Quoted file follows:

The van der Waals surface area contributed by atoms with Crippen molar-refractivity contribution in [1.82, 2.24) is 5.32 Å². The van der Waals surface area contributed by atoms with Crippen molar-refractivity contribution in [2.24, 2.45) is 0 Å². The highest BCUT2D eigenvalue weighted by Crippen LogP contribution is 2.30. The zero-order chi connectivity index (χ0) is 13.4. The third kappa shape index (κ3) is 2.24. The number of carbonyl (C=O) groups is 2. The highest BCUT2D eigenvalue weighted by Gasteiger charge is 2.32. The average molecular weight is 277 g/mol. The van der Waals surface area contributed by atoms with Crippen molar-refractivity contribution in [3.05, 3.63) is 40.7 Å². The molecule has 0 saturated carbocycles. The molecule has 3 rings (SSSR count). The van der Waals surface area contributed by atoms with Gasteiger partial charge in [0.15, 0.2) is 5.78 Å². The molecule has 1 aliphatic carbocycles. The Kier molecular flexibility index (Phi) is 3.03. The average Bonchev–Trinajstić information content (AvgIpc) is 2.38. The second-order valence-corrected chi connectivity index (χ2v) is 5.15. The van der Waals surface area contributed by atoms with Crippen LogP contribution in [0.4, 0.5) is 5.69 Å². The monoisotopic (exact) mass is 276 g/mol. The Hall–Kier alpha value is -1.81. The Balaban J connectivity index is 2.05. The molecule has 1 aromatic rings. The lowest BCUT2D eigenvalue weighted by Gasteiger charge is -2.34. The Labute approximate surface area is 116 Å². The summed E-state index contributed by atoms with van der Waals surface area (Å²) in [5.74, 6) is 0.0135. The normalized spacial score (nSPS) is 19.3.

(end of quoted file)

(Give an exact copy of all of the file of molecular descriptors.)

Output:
The van der Waals surface area contributed by atoms with Crippen molar-refractivity contribution in [1.82, 2.24) is 5.32 Å². The van der Waals surface area contributed by atoms with Crippen molar-refractivity contribution in [2.24, 2.45) is 0 Å². The highest BCUT2D eigenvalue weighted by Crippen LogP contribution is 2.30. The zero-order chi connectivity index (χ0) is 13.4. The third kappa shape index (κ3) is 2.24. The number of carbonyl (C=O) groups is 2. The highest BCUT2D eigenvalue weighted by Gasteiger charge is 2.32. The average molecular weight is 277 g/mol. The van der Waals surface area contributed by atoms with Crippen molar-refractivity contribution in [3.05, 3.63) is 40.7 Å². The molecule has 0 saturated carbocycles. The molecule has 3 rings (SSSR count). The van der Waals surface area contributed by atoms with Gasteiger partial charge in [0.15, 0.2) is 5.78 Å². The molecule has 1 aliphatic carbocycles. The Kier molecular flexibility index (Phi) is 3.03. The average Bonchev–Trinajstić information content (AvgIpc) is 2.38. The second-order valence-corrected chi connectivity index (χ2v) is 5.15. The van der Waals surface area contributed by atoms with Crippen LogP contribution in [0.4, 0.5) is 5.69 Å². The monoisotopic (exact) mass is 276 g/mol. The Hall–Kier alpha value is -1.81. The Balaban J connectivity index is 2.05. The molecule has 1 aromatic rings. The lowest BCUT2D eigenvalue weighted by Gasteiger charge is -2.34. The Labute approximate surface area is 116 Å². The summed E-state index contributed by atoms with van der Waals surface area (Å²) in [5.74, 6) is 0.0135. The normalized spacial score (nSPS) is 19.3.